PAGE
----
[Sidenote: The Alexandrian library.] [Sidenote: Burning of the Alexandrian library.]
During the progress of this Alexandrine war one great disaster occurred, which has given to the contest a most melancholy celebrity in all subsequent ages: this disaster was the destruction of the Alexandrian library. The Egyptians were celebrated for their learning, and, under the munificent patronage of some of their kings, the learned men of Alexandria had made an enormous collection of writings, which were inscribed, as was the custom in those days, on parchment rolls. The number of the rolls or volumes was said to be seven hundred thousand; and when we consider that each one was written with great care, in beautiful characters, with a pen, and at a vast expense, it is not surprising that the collection was the admiration of the world. In fact, the whole body of ancient literature was there recorded. Caesar set fire to some Egyptian galleys, which lay so near the shore that the wind blew the sparks and flames upon the buildings on the quay. The fire spread among the palaces and other magnificent edifices of that part of the city, and one of the great buildings in which the library was stored was reached and destroyed. There was no other such collection in the world; and the consequence of this calamity has been, that it is only detached and insulated fragments of ancient literature and science that have come down to our times. The world will never cease to mourn the irreparable loss.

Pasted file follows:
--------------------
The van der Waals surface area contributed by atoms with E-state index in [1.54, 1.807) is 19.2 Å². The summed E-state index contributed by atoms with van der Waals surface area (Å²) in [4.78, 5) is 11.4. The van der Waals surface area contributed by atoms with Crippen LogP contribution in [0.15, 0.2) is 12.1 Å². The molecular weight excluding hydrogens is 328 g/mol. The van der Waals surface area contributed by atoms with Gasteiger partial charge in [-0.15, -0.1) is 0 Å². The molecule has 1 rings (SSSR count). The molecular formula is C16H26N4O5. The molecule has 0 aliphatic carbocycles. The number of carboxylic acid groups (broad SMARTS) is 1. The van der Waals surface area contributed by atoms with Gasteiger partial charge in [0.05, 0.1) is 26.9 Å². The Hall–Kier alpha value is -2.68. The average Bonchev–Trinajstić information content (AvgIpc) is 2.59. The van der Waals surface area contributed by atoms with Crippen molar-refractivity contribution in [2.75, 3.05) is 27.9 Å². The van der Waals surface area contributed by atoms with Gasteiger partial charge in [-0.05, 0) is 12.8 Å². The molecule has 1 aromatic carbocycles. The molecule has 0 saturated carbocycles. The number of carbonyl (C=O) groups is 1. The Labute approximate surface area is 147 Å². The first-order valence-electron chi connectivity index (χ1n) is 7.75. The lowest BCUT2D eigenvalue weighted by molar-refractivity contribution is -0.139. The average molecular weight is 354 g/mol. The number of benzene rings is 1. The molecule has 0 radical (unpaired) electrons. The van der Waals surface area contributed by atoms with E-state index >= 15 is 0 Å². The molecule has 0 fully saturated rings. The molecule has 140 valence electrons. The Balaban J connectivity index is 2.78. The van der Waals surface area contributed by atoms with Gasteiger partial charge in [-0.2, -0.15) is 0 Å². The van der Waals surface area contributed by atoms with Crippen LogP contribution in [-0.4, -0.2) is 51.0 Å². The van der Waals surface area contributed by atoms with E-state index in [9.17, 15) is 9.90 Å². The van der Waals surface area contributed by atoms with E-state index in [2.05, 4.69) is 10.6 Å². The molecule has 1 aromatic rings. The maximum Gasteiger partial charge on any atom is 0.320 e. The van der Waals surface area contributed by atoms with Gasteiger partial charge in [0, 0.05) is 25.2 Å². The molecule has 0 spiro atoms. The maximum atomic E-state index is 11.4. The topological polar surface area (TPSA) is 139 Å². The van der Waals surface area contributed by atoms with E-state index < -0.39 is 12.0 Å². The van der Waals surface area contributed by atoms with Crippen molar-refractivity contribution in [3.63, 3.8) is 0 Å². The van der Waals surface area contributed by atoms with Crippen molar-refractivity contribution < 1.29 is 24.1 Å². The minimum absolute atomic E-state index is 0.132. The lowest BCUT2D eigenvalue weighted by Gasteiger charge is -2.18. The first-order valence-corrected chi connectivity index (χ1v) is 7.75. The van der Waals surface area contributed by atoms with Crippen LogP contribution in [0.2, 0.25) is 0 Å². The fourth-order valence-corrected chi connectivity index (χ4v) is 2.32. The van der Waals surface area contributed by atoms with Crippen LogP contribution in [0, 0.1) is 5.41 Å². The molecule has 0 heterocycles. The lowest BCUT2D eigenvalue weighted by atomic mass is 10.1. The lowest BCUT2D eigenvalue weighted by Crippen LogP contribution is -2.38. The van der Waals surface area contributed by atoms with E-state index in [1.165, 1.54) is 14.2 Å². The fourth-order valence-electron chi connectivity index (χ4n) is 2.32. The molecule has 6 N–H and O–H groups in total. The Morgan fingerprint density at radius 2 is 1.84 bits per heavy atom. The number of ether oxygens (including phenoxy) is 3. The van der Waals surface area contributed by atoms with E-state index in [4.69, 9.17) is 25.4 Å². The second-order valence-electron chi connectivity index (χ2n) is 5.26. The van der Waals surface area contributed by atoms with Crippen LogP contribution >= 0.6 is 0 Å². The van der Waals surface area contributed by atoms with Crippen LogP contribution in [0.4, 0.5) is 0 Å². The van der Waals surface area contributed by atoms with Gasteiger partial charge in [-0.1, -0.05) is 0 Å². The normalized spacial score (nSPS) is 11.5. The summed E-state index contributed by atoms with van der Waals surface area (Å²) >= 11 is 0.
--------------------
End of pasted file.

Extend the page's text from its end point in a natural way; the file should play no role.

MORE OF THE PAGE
[Sidenote: Caesar returns to Rome.]
Notwithstanding the various untoward incidents which attended the war in Alexandria during its progress, Caesar, as usual, conquered in the end. The young king Ptolemy was defeated, and, in attempting to make his escape across a branch of the Nile, he was drowned. Caesar then finally settled the kingdom upon Cleopatra and a younger brother, and, after remaining for some time longer in Egypt, he set out on his return to Rome.
[Illustration: Cleopatra’s Barge]
[Sidenote: Subsequent adventures of Cleopatra.]
The subsequent adventures of Cleopatra were as romantic as to have given her name a very wide celebrity. The lives of the virtuous pass smoothly and happily away, but the tale, when told to others, possesses but little interest or attraction; while those of the wicked, whose days are spent in wretchedness and despair, and are thus full of misery to the actors themselves, afford to the rest of mankind a high degree of pleasure, from the dramatic interest of the story.
[Sidenote: Her splendid barge.] [Sidenote: Anthony and Octavius.] [Sidenote: Death of Cleopatra.]